Joe Rogan Admits He’s ‘Super Suspicious’ of Fedor’s PRIDE Record

No one will ever deny that at the height of PRIDE Fighting Championships, drug testing wasn’t very high on the priority list.

That’s part of the reason why UFC color commentator Joe Rogan can’t help but question the legitimacy of Fedor Emelianenko‘s record after he went on an unprecedented winning streak as part of the promotion and then started fighting in the United States, where he currently holds a 4-4 record for his career.

Emelianenko recently fought at Bellator 198, where he knocked out former UFC champion Frank Mir in the opening minute of their main event fight.

Fedor Emelianenko knocks out Frank Mir at Bellator 198“They need to let him fight in Japan again. Get him on the right mixture,” Rogan said with a laugh when discussing Emelianenko on his podcast. “I’m super suspicious about all those old fights now, though. I’m super suspicious. I mean steroids. I mean performance enhancing drugs. I mean we’re looking at a different human. That’s what I’m thinking.”

While Bellator has been criticized in the past for not enacting stricter drug testing protocols, state athletic commissions will still test fighters for performance enhancing drugs depending upon where the events are being held.

The testing is obviously not at stringent as what the UFC has with USADA lording over its UFC Anti-Doping Policy, but Rogan knows it’s better than what was tantamount to encouragement to cheat in Japan.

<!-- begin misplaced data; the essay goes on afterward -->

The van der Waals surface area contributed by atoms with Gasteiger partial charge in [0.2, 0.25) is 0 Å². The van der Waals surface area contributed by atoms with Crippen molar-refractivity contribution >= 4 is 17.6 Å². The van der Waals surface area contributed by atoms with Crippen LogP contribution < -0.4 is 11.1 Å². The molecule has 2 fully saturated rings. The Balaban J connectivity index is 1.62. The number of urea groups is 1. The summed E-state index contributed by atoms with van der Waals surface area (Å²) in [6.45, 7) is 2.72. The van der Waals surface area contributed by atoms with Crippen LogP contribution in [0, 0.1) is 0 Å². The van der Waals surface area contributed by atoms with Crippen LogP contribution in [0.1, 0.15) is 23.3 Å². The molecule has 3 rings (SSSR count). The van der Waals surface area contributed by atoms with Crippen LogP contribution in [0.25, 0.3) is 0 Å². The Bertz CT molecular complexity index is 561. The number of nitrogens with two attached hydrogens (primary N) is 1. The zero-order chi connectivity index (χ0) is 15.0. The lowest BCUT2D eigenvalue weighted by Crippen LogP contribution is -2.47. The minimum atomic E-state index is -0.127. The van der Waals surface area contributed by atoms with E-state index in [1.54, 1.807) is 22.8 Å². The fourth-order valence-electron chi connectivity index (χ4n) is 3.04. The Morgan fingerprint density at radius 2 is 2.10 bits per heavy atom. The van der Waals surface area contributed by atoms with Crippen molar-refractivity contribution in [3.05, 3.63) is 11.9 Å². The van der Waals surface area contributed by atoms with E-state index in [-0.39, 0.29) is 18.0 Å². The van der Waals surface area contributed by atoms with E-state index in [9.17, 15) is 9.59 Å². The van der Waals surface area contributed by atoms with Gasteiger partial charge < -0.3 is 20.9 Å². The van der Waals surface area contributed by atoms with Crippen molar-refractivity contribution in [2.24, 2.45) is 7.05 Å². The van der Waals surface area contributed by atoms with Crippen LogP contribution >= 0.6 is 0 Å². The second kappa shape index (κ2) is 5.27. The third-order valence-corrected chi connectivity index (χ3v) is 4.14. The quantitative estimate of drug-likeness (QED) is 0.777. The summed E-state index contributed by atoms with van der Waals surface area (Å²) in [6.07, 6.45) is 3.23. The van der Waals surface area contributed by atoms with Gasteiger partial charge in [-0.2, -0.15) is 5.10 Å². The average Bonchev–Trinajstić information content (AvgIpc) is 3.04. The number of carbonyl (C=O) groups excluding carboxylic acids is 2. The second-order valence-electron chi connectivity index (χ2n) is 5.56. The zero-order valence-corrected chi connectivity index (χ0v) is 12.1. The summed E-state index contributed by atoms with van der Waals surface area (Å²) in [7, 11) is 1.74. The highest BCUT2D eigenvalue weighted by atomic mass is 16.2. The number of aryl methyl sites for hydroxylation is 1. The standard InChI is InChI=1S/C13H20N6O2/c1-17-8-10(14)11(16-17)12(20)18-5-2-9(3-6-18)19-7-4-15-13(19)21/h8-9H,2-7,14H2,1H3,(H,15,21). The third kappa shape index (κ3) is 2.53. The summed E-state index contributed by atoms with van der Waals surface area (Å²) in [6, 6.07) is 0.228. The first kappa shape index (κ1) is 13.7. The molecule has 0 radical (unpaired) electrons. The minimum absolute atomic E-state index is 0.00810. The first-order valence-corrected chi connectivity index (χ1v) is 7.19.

“[Bellator] does some checking; they do have state athletic commissions. Japan was encouraging,” Rogan said. “Who knows who was doing what and who wasn’t doing what, but when you talk to the guys who were over there, like Enson Inoue, and he’ll tell you they had it in capital letters in the contract — WE WILL NOT TEST YOU FOR STEROIDS.”

That being said, Rogan concedes that if Emelianenko was using some sort of performance enhancing drug at the time he was competing in PRIDE that other athletes were probably doing the same thing and he was winning.

“Whatever everybody was on back then, Fedor was still beating everybody’s ass,” Rogan said. “They were all on the same s–t; Fedor was still beating everybody’s ass.”

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Still, when it comes to the discussion of the greatest heavyweight fighter of all time, Rogan can’t help but raise those questions about Emelianenko when comparing him to current UFC king Stipe Miocic, who just recently broke the record for most title defenses in the promotion’s history in the division.

“He’s defended the most, the UFC title, which is the hardest title to defend in terms of historically. No one’s defended it more than him,” Rogan said about Miocic. “He defended it three times, nobody else beat two.”

(Courtesy of PowerfulJRE)